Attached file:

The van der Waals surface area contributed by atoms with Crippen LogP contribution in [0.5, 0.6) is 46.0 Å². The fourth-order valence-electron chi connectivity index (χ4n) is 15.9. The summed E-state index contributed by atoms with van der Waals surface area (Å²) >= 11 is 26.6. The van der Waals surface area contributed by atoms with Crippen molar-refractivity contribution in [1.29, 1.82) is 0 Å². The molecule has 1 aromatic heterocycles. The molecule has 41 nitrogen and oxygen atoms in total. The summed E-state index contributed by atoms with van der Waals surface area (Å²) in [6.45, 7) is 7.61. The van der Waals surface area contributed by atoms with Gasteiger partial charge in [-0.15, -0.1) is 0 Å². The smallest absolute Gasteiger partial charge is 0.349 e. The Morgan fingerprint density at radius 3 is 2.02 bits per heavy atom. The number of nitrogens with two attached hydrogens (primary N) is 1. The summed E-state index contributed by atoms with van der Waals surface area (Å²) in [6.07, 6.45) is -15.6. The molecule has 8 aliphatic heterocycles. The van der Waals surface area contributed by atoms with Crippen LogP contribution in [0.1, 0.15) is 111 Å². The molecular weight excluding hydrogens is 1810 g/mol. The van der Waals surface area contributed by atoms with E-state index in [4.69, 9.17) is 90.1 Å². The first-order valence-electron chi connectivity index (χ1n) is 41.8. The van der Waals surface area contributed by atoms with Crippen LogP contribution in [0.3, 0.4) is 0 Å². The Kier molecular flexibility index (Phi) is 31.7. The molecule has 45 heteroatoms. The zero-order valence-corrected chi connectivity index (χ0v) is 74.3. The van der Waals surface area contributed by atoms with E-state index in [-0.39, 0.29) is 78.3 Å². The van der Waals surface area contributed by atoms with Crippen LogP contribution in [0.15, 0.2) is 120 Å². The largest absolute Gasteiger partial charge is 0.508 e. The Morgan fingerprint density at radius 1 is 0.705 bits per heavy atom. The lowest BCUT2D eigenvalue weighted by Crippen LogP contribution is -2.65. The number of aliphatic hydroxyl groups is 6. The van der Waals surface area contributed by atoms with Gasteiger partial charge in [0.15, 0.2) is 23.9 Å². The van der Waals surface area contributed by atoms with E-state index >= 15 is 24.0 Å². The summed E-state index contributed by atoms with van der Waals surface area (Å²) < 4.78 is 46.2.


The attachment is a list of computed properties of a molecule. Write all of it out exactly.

The van der Waals surface area contributed by atoms with Crippen LogP contribution in [0.5, 0.6) is 46.0 Å². The fourth-order valence-electron chi connectivity index (χ4n) is 15.9. The summed E-state index contributed by atoms with van der Waals surface area (Å²) >= 11 is 26.6. The van der Waals surface area contributed by atoms with Crippen molar-refractivity contribution in [1.29, 1.82) is 0 Å². The molecule has 1 aromatic heterocycles. The molecule has 41 nitrogen and oxygen atoms in total. The summed E-state index contributed by atoms with van der Waals surface area (Å²) in [6.45, 7) is 7.61. The van der Waals surface area contributed by atoms with Gasteiger partial charge in [-0.15, -0.1) is 0 Å². The smallest absolute Gasteiger partial charge is 0.349 e. The Morgan fingerprint density at radius 3 is 2.02 bits per heavy atom. The number of nitrogens with two attached hydrogens (primary N) is 1. The summed E-state index contributed by atoms with van der Waals surface area (Å²) in [6.07, 6.45) is -15.6. The molecule has 8 aliphatic heterocycles. The van der Waals surface area contributed by atoms with Crippen LogP contribution in [0.1, 0.15) is 111 Å². The molecular weight excluding hydrogens is 1810 g/mol. The van der Waals surface area contributed by atoms with E-state index in [4.69, 9.17) is 90.1 Å². The first-order valence-electron chi connectivity index (χ1n) is 41.8. The van der Waals surface area contributed by atoms with Crippen LogP contribution in [0.3, 0.4) is 0 Å². The Kier molecular flexibility index (Phi) is 31.7. The molecule has 45 heteroatoms. The zero-order valence-corrected chi connectivity index (χ0v) is 74.3. The van der Waals surface area contributed by atoms with E-state index in [-0.39, 0.29) is 78.3 Å². The van der Waals surface area contributed by atoms with Crippen LogP contribution in [0.15, 0.2) is 120 Å². The largest absolute Gasteiger partial charge is 0.508 e. The Morgan fingerprint density at radius 1 is 0.705 bits per heavy atom. The lowest BCUT2D eigenvalue weighted by Crippen LogP contribution is -2.65. The number of aliphatic hydroxyl groups is 6. The van der Waals surface area contributed by atoms with Gasteiger partial charge in [0.15, 0.2) is 23.9 Å². The van der Waals surface area contributed by atoms with E-state index >= 15 is 24.0 Å². The summed E-state index contributed by atoms with van der Waals surface area (Å²) < 4.78 is 46.2.